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Evan Horowitz | Quick Study

Housing for middle-class families in Boston is a struggle

For many of us, housing costs represent the single biggest drain on our family budget. A growing number of Americans spend 30, 40, even 50 percent of their income on housing, according to the latest assessment from the Joint Center for Housing Studies at Harvard.

Bostonians are no exception. About one of every three middle-class families in Greater Boston spends over 30 percent of their income on housing. Nationwide, it’s more like one in five.

How expensive is housing in greater Boston?

Boston has the ninth most expensive housing market in the country. People here spend $1,458 per month on housing, whether in the form of a rent check or a mortgage payment. That’s way above the national average, which is less than $1,000.


Then again, it could be worse. Housing in Fairfield County, Conn., costs several hundred dollars more, and if you’re looking for a roof in Silicon Valley you can expect to pay over $1,800.

Who has the highest housing costs?
Median monthly costs in the greater metropolitan region
San Jose, CA
Ventura County, CA
Fairfield County, CT
San Francisco, CA
Honolulu, HI
Washington, DC
San Diego, CA
New York, NY
Boston, MA

Cost isn’t everything, though. Greater Boston may have expensive housing, but we also have good wages and a high standard of living. So while there are other, cheaper urban areas — say Philadelphia or Chicago — folks there tend to earn less money. Think of it as a tradeoff: expensive housing and good wages, or cheaper housing and lower wages.

In the end, across most of the big cities in the US, housing costs tend to make up a similar share of people’s total income, somewhere between 21 and 25 percent.

Have Boston’s housing costs been climbing?

Not as steeply as you might think. Consider families right in the middle of the income distribution in Massachusetts. Back in 2000, they had to spend about 4.9 years worth of income to purchase an average home. Today, they’d need 5.2 years worth. That’s a slight increase, but hardly a bubble.

By contrast, the average family in San Francisco needs 9.3 years worth of earnings to buy a home. In Portland, Oregon today’s families have to spend twice as much as they did 20 years ago.


Can middle-class families afford housing in Boston?

Middle-class housing is in particularly short supply in Greater Boston. And the result is that middle-class families who choose to live here end up spending a lot of precious dollars.

The chart below looks at how many middle class families are considered “cost-burdened.” We’re talking about families who earn between $30,000 and $75,000 per year and devote more than 30 percent of that money to housing. As you can see, the cost burden is substantially worse here in Greater Boston.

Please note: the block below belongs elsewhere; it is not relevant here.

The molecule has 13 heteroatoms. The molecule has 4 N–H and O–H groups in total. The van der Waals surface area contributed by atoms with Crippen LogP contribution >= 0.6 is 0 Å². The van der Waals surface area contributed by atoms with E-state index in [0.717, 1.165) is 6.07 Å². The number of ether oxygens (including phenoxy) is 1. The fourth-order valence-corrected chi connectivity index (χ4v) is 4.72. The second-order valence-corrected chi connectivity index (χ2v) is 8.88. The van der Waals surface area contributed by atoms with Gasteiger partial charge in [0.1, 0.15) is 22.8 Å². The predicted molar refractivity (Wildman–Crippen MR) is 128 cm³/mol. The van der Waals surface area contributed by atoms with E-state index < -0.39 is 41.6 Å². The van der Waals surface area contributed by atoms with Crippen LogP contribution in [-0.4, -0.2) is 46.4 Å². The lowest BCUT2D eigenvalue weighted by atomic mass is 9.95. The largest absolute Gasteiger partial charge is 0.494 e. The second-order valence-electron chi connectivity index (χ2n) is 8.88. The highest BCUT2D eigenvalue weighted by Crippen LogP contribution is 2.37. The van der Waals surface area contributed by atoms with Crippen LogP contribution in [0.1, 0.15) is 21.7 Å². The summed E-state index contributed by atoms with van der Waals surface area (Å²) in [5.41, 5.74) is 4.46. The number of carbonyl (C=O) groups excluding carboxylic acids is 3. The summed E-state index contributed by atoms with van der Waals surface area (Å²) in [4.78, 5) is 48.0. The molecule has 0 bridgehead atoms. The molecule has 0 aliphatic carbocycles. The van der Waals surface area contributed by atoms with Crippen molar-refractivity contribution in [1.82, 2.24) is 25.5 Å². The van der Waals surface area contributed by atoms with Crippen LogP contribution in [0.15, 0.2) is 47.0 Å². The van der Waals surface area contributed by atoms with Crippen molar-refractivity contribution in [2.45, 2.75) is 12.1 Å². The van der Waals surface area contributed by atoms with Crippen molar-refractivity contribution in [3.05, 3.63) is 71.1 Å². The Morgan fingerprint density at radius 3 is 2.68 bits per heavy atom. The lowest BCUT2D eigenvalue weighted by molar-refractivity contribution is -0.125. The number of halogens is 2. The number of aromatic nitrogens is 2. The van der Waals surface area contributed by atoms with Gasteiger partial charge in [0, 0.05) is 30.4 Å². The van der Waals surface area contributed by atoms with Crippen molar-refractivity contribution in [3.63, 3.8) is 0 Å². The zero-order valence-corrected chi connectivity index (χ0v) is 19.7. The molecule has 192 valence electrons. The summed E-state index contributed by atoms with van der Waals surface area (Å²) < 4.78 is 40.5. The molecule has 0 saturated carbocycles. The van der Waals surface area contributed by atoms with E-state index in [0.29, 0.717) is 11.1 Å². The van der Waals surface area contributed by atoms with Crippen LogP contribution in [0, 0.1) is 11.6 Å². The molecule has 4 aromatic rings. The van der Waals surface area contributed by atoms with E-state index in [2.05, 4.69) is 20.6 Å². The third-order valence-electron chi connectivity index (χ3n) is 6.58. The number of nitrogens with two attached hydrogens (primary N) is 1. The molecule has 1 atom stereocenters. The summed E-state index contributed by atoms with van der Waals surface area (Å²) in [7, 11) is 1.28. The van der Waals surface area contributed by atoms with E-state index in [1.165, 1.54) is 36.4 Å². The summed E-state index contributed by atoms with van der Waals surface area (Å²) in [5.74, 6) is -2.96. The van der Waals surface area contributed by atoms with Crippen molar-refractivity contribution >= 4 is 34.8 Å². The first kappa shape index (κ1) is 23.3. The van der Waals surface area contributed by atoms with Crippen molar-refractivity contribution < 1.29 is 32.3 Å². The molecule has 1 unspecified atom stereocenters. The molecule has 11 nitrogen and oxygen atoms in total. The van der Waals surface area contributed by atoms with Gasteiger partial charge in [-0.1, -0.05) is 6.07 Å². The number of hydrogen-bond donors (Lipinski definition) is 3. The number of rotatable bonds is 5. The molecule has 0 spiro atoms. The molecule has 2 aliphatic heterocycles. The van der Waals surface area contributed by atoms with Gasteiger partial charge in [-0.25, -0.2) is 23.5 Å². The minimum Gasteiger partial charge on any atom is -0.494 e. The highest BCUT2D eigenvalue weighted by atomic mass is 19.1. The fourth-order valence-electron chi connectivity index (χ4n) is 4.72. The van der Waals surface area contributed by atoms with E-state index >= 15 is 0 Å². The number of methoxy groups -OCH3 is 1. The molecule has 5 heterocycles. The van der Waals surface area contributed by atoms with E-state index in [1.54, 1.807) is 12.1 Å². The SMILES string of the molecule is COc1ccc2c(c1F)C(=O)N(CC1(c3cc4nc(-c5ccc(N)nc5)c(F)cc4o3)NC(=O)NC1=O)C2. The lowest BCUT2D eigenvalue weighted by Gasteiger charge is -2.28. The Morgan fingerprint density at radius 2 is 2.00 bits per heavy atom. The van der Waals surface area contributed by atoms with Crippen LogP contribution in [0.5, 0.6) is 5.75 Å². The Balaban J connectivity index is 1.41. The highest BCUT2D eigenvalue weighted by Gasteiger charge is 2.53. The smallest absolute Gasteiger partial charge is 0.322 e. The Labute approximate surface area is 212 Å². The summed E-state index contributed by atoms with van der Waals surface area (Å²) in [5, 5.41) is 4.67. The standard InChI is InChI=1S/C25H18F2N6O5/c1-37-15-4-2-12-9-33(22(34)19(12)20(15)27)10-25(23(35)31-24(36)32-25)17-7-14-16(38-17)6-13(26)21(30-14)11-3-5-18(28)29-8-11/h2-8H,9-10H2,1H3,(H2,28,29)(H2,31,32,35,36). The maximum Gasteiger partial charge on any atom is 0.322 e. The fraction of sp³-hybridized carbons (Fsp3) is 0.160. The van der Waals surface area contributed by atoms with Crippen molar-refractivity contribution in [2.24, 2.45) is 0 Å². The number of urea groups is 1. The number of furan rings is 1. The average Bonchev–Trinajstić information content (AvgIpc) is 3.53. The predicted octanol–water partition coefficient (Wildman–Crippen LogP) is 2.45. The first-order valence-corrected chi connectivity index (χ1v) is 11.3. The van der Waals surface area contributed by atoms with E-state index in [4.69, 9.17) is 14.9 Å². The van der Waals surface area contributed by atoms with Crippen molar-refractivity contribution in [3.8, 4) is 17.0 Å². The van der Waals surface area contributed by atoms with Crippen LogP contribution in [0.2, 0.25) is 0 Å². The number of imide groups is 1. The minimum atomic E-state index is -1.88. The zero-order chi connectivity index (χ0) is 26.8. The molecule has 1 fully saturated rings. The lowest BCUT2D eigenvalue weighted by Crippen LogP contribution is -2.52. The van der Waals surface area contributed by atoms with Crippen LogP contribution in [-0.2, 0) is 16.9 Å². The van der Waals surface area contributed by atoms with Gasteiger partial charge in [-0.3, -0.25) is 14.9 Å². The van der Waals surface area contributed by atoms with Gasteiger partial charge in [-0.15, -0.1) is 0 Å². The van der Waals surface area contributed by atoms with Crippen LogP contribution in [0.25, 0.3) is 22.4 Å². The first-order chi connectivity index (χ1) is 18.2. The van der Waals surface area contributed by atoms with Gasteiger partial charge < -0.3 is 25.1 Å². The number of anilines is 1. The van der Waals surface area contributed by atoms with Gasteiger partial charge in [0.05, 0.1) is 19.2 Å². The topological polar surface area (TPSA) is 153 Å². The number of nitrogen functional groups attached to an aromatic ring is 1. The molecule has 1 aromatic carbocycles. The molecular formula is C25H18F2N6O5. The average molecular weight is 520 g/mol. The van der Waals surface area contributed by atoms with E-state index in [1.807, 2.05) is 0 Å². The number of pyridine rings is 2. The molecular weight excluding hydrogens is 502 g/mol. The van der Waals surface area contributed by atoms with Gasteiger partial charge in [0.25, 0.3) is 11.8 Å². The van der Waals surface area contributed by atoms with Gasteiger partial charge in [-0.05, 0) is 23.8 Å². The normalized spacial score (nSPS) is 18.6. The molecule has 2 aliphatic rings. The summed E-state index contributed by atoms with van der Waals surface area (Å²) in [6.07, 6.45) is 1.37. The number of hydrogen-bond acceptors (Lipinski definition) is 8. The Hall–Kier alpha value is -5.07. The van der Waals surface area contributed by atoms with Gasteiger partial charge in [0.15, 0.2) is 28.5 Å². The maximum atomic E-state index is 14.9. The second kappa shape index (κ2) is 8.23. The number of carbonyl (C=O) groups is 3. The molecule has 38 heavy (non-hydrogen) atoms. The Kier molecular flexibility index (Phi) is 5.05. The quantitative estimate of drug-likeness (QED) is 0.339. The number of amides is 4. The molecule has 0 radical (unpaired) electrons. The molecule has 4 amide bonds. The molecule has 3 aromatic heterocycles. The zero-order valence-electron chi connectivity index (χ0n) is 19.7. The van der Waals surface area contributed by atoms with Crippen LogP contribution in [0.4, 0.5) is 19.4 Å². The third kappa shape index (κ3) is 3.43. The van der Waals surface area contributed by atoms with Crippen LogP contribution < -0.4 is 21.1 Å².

This is one reason why there are so few middle-class neighborhoods in the Boston area.

Source: American Community Survey

What about the city of Boston itself?

Thus far, I’ve been talking about Greater Boston, or more specifically the Census Bureau’s definition of metropolitan Boston, which covers a big swath of territory, from Plymouth all the way up into New Hampshire.

Things look rather different as you get closer to Boston proper. Between 2013 and 2014, rents in the Cambridge/Somerville/Watertown area climbed a steep 5.5 percent, and rents in Boston shot up 14 percent, according to the real estate research group Reis.

What is to be done?

Perhaps the most direct way to drive down housing costs is to build more housing, as Mayor Martin J. Walsh has promised.

Even then, there’s only so much new construction can do. True, when new housing comes on the market, it can drive down prices by increasing supply. But pretty quickly those lower prices start to attract more people, which can push the price right back up.


If affordable housing is the goal, then construction probably has to be paired with rent controls or a more robust program of housing subsidies. Also, it would help for the US to tackle inequality and funnel more economic gains to lower-earning families.

Is there anything else to consider?

Boston’s housing stock — indeed America’s housing stock — wasn’t built with the needs of seniors in mind. Yet, between now and 2030, the population of seniors is going to surge, thanks to the aging of baby boomers.

Finding suitable housing — not to mention in-home care — for aging renters and homeowners is likely to become a major policy priority in the coming years. And the long-term effect on our housing market is very hard to predict.

Evan Horowitz digs through data to find information that illuminates the policy issues facing Massachusetts and the U.S. He can be reached at Follow him on Twitter @GlobeHorowitz